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BOONE LIFE: Comic artists burn the midnight oil for 24 Hour Comics Day

Sunday, October 21, 2007 | 8:27 p.m. CDT; updated 9:49 p.m. CST, Monday, February 9, 2009
Keith Chan draws action figures to create his superhero comic. He worked on his series during 24 Hour Comics Day.

COLUMBIA — Kelly Major has drawn comics since she was a kid. She still dreams up a world of characters that make it into her meticulously drawn comic tales, where her imagination comes to life on the page. So when she got the chance to participate this year in the international 24 Hour Comics Day, she took the challenge. Surrounded by paper, pens and India ink, she worked for 24 consecutive hours to create 24 pages of her comic “Elves Happen,” about a girl who meets elves who wreak havoc in her life.

Major was one of about 12 or so people who burned the midnight oil at the Quinlan Keep comic book store at 315 N Eighth St. from noon Saturday to noon Sunday.

Owner Boen Quinlan has hosted 24 Hour Comics Day at his store for the past two years as a way to gather comic artists together to participate in the international event. The event was started by Scott McCloud, a leading comics theoretician and author of “Understanding Comics and Reinventing Comics.”

Last year’s 24 Hour Comics Day had 1,200 artists from 17 countries creating comics for the challenge.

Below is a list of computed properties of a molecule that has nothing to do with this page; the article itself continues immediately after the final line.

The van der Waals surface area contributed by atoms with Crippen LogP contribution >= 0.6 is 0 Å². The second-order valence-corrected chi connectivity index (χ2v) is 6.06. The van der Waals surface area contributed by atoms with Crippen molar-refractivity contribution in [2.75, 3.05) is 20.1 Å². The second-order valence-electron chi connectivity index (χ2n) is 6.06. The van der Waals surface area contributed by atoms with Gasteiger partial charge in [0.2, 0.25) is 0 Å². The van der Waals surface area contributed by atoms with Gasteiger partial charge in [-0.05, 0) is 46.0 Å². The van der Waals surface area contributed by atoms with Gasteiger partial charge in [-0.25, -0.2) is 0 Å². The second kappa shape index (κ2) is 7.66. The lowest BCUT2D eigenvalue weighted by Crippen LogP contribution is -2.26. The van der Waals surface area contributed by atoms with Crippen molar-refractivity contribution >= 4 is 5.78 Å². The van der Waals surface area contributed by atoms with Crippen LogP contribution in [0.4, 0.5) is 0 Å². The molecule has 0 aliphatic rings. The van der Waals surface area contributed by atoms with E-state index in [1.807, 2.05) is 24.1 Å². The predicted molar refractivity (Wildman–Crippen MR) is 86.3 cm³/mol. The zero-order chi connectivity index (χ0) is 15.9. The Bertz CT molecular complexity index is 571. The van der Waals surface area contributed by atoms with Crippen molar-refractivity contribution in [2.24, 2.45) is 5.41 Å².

Adjusting the posture of his 5-inch Spider-Man, Keith Chan worked on a story for his superhero comic series “Keeley: Comic Hero Extraordinaire.”

Using action figures as models is helpful, he said. The small heroes have about 50 moveable joints, including the finger digits, and Chan is able to configure them just so.

A doctoral student in anthropology at MU, Chan says he enjoys drawing comics. “It’s so different from research,” he said.

Kirstin Steitz was close to finishing her comic “And Stuff” at 11 a.m. Sunday. “I’m so tired,” she said while putting the finishing touches on the pages of what she said was a comic journal of her friends, family and loved ones, adding that the gathering gave her the inspiration to keep going.

“It’s a fun atmosphere because you’re with other people going through the same thing,” she said.

Kelly Major worked all night to finish her meticulously drawn comic book “Elves Happen,” about a girl who meets elves that start taking over her life. She was one of about 12 people who partook in 24 Hour Comics Day at Quinlan Keep.

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